American Apparel made a name for itself by making clothes in the U.S. The company, which hasn't made a profit since 2009, filed for bankruptcy Monday.
American Apparel made a name for itself by making clothes in the U.S. The company, which hasn't made a profit since 2009, filed for bankruptcy Monday. - 
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American Apparel, which filed for bankruptcy Monday, is just the latest once-cool retailer that's struggled to keep up with the times.

The retailer made a name for itself by making clothes in the U.S. when most other retailers were making them overseas. But the company has not made a profit since 2009.

It joins a growing list of big retail brands that are now struggling: Abercrombie & Fitch, Gap and J.Crew are among those that have either cut jobs or closed stores this year. All are contending with a quickly shifting fashion marketplace in which the latest logos are less important than the latest looks in fashion, a trend known as fast fashion.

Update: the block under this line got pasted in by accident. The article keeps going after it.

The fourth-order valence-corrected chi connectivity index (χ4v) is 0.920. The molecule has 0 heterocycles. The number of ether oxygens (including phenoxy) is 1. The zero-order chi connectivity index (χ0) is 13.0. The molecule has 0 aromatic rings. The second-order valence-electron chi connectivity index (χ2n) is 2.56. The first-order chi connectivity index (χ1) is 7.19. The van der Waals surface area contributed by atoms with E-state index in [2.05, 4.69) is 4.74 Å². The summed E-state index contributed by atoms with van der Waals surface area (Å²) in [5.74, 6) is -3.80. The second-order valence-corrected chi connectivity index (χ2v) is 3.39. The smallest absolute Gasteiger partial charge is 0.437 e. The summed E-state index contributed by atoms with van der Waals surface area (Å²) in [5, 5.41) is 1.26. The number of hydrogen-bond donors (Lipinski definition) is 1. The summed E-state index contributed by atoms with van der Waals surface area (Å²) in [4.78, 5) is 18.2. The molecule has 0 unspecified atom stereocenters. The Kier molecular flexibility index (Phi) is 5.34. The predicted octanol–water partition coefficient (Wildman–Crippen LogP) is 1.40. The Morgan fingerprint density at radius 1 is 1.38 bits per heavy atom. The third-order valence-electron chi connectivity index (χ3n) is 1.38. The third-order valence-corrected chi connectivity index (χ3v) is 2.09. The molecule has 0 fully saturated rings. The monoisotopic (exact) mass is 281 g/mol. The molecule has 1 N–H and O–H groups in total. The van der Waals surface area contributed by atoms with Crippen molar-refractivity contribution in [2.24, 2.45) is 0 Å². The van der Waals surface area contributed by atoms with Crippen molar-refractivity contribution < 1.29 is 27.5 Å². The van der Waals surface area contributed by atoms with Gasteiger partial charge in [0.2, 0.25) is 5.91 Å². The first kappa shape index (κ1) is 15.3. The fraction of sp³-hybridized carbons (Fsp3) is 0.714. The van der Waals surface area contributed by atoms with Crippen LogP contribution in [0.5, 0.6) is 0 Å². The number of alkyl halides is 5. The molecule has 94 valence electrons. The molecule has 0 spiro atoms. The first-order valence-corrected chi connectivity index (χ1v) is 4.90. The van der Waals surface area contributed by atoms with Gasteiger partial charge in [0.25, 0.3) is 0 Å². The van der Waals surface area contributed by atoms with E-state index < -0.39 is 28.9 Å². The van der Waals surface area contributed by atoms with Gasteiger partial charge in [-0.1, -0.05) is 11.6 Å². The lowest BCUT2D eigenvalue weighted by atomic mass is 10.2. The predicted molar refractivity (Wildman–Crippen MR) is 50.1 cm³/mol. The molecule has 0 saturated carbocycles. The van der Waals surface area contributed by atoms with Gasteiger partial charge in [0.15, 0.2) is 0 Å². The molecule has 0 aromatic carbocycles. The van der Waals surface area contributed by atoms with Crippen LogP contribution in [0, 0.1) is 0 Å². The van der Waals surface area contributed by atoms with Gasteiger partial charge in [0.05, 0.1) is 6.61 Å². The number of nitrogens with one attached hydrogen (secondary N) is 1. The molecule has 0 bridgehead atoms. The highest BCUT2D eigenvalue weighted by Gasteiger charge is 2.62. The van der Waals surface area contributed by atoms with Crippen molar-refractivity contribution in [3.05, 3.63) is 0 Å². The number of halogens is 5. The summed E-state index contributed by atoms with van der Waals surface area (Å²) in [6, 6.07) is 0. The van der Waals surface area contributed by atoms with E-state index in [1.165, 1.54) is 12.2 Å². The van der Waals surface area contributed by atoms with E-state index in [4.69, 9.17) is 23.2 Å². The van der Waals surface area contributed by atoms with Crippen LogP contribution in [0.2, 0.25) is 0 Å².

Stores that quickly bring in new fashion trends at cheap knockoff prices are doing well.

"The H&M's, the Zaras, the Uniqlos," said Wendy Liebmann, CEO of WSL Strategic Retail, "fast fashion, off the runways, into the stores ... six weeks later, a whole new selection."

Retail industry analyst Paula Rosenblum of RSR Research said that older retailers are also struggling with the in-house talent necessary to get back in the in crowd. 

"What they need is someone with the creative chops to help them get cool again," Rosenblum said. "It's just that finding these guys is a bit like finding a unicorn."

Even if companies find their unicorns, they are trotting on shifting ground. Retail strategist Kevin Kelley said fast fashion may be doing well for now, but there are already indications that it too has an expiration date. He said, increasingly, consumers are drifting away from fast fashion and towards connoisseurship, especially millennials who are getting older and have more disposable income. 

"Consumers are realizing that it's better to own two really great pair of jeans than 10 pairs of really cheap jeans," Kelley said, adding that smaller, niche retailers are winning in this environment by telling compelling brand stories "about how it was made, what processes they went through."

"There's a real personal vision," he said.

Correction: A previous version of this story attributed a quote to the wrong source. The text has been corrected.

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